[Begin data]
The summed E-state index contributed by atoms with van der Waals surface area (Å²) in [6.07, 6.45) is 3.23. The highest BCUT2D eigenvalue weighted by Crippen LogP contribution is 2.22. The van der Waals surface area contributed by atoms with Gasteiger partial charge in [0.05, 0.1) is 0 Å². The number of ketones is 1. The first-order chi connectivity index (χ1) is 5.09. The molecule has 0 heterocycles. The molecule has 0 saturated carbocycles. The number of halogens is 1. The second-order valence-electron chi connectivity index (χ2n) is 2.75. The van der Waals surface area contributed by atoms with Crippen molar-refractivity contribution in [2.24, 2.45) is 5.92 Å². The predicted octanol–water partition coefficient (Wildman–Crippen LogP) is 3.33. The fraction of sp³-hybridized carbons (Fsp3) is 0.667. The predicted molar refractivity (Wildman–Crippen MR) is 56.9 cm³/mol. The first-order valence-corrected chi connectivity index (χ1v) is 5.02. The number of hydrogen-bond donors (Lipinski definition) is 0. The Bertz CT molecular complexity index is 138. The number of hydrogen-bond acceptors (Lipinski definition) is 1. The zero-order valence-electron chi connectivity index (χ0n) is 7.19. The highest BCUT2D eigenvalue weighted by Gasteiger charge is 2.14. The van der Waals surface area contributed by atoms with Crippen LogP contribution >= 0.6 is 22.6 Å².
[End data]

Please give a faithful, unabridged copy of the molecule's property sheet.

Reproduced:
The summed E-state index contributed by atoms with van der Waals surface area (Å²) in [6.07, 6.45) is 3.23. The highest BCUT2D eigenvalue weighted by Crippen LogP contribution is 2.22. The van der Waals surface area contributed by atoms with Gasteiger partial charge in [0.05, 0.1) is 0 Å². The number of ketones is 1. The first-order chi connectivity index (χ1) is 5.09. The molecule has 0 heterocycles. The molecule has 0 saturated carbocycles. The number of halogens is 1. The second-order valence-electron chi connectivity index (χ2n) is 2.75. The van der Waals surface area contributed by atoms with Crippen molar-refractivity contribution in [2.24, 2.45) is 5.92 Å². The predicted octanol–water partition coefficient (Wildman–Crippen LogP) is 3.33. The fraction of sp³-hybridized carbons (Fsp3) is 0.667. The predicted molar refractivity (Wildman–Crippen MR) is 56.9 cm³/mol. The first-order valence-corrected chi connectivity index (χ1v) is 5.02. The number of hydrogen-bond donors (Lipinski definition) is 0. The Bertz CT molecular complexity index is 138. The number of hydrogen-bond acceptors (Lipinski definition) is 1. The zero-order valence-electron chi connectivity index (χ0n) is 7.19. The highest BCUT2D eigenvalue weighted by Gasteiger charge is 2.14. The van der Waals surface area contributed by atoms with Crippen LogP contribution >= 0.6 is 22.6 Å².